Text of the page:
> that do not have addresses in that form, because the companyname.com firms
> are the ones that consumers, surfing the Net, will be able to find most
> easily. If the name space is expanded, companies will be able to get
> easy-to-remember domain names more easily, and the entry barriers to
> successful participation in electronic commerce will be lowered. Addition
> of new gTLDs will allow different companies to have the same second-level
> domain name in different TLDs. Those businesses will have to compete based
> on price, quality and service, rather than on the happenstance of which
> company locked up the most desirable domain name first.
> Similarly, addition of new gTLDs could enlarge noncommercial name space,
> and allow the creation of top-level domains designed to serve noncommercial
> goals. One proposal made in WG-C, widely applauded in the public comments,
> advocated the creation of a new top-level domain to be operated for the
> benefit of North American indigenous peoples. Other examples are easy to
> In response to the unsatisfied demand for new gTLD names, several ccTLD
> registries, including .nu, .cc, and .to, have transformed themselves into
> gTLDs, marketing their names globally as alternatives to .com, .net and
> .org. This is undesirable from the perspective of protecting trademark
> rights, since no mechanisms are in place to ensure that these TLDs enact
> the same trademark-protective procedures (such as the UDRP) now in place in
> the gTLDs. The transformation of ccTLDs into globally marketed commercial
> gTLDs deprives the local Internet community of the benefits of a ccTLD more
> closely oriented to serving that community. To the extent that ICANN
> wishes to deploy new gTLDs subject to community-determined policy
> guidelines, finally, the growth of ccTLDs in response to pent-up demand for
> TLDs frustrates that goal.
> Creation of new generic top-level domains can be beneficial in other ways.
> One proposal before WG-C, with significant support, urges the creation of
> multiple registries, each capable of managing registrations for multiple
> TLDs, so as to eliminate the single point of failure for the registration
> process. Under this view, multiple new gTLDs are necessary to support the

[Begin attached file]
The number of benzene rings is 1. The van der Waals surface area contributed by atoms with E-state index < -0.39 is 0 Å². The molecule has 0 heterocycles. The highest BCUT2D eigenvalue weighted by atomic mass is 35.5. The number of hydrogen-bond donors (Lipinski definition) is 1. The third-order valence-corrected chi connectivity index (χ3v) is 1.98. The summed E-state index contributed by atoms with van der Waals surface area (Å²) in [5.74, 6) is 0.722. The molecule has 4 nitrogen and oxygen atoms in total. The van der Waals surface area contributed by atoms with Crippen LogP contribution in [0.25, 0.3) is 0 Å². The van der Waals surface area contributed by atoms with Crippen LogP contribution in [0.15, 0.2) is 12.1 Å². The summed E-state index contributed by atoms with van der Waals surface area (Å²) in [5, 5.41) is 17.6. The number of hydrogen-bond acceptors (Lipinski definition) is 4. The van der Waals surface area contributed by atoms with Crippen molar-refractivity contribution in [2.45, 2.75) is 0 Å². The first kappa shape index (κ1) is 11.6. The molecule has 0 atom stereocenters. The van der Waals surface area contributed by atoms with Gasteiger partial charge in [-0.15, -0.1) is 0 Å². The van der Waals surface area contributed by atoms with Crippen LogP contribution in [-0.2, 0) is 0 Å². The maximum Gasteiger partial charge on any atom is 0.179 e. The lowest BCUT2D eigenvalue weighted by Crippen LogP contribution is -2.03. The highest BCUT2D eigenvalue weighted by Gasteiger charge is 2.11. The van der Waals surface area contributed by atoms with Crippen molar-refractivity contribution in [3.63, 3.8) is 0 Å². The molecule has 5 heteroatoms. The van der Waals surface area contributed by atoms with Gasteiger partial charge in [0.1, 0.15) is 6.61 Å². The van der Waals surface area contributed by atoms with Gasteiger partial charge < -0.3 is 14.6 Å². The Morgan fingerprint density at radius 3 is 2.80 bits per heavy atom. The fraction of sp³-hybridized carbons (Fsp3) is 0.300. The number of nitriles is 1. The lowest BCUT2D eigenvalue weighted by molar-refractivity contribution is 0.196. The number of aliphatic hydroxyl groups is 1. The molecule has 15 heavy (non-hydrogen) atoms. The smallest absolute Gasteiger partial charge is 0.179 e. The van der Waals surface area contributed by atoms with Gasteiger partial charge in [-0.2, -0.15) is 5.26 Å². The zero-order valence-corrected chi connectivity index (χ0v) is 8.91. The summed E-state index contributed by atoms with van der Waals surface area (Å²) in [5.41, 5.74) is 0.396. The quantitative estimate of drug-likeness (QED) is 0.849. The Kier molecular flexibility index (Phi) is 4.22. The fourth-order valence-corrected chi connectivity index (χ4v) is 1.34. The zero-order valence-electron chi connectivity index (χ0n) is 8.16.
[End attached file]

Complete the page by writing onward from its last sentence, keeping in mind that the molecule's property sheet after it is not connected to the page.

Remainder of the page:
> multiple registries needed for stability.
> Adding new gTLDs to the root, finally, is an important part of ICANN's
> mandate. ICANN was created because the institutions that preceded it were
> unable to resolve the intense political and economic conflicts created by
> demand for new top-level domain names. The U.S. Department of Commerce's
> White Paper saw the establishment of policy "for determining the
> circumstances under which new TLDs are added to the root system" as one of
> ICANN's fundamental goals.
> Arguments opposing the consensus position
> Three arguments were made, or suggested, in WG-C that cut against the
> addition of new gTLDs. The first relates to trademark policing concerns:
> Expansion of the domain space will create additional opportunities for the
> registration of domain names that are confusingly similar to existing
> trademarks. The relationship between domain names and trademark rights
> presents an important and difficult issue, and is appropriately addressed
> by registry data maintenance requirements, dispute resolution mechanisms
> such as the UDRP, and any other device that ICANN may choose to adopt.
> Trademark owners' concerns in this regard are important ones, and not to be
> overlooked. The argument that ICANN should impose substantial delays on
> the initial deployment of new gTLDs in the interest of adopting or
> perfecting such mechanisms, however, did not win much support within the
> working group except among Intellectual Property constituency members.
> Second, some working group members suggested that an increase in the
> number of top- level domains could confuse consumers, because it would be
> harder for consumers to keep in mind and remember a larger set of top-level
> domains. Notwithstanding requests, though, no working group member offered
> studies or other evidence backing up this view.
> Finally, some working group members suggested that the perceived need for
> new gTLDs was illusory. For the reasons described above, it is the sense
> of the working group that that view is incorrect.
> Public comments
> The comments received by the working group fell into several categories.
> A few commenters questioned whether new gTLDs were indeed needed: this
> group included Bell Atlantic, Marilyn Cade and John Lewis (writing on
> behalf of some members of the Business & Commercial constituency).
> Some commenters took no position on whether new gTLDs should be added.
> Rather, they focused their comments on the position that deployment should
> be delayed until after implementation of the uniform dispute resolution
> procedure, improved domain name registration procedures, and protection for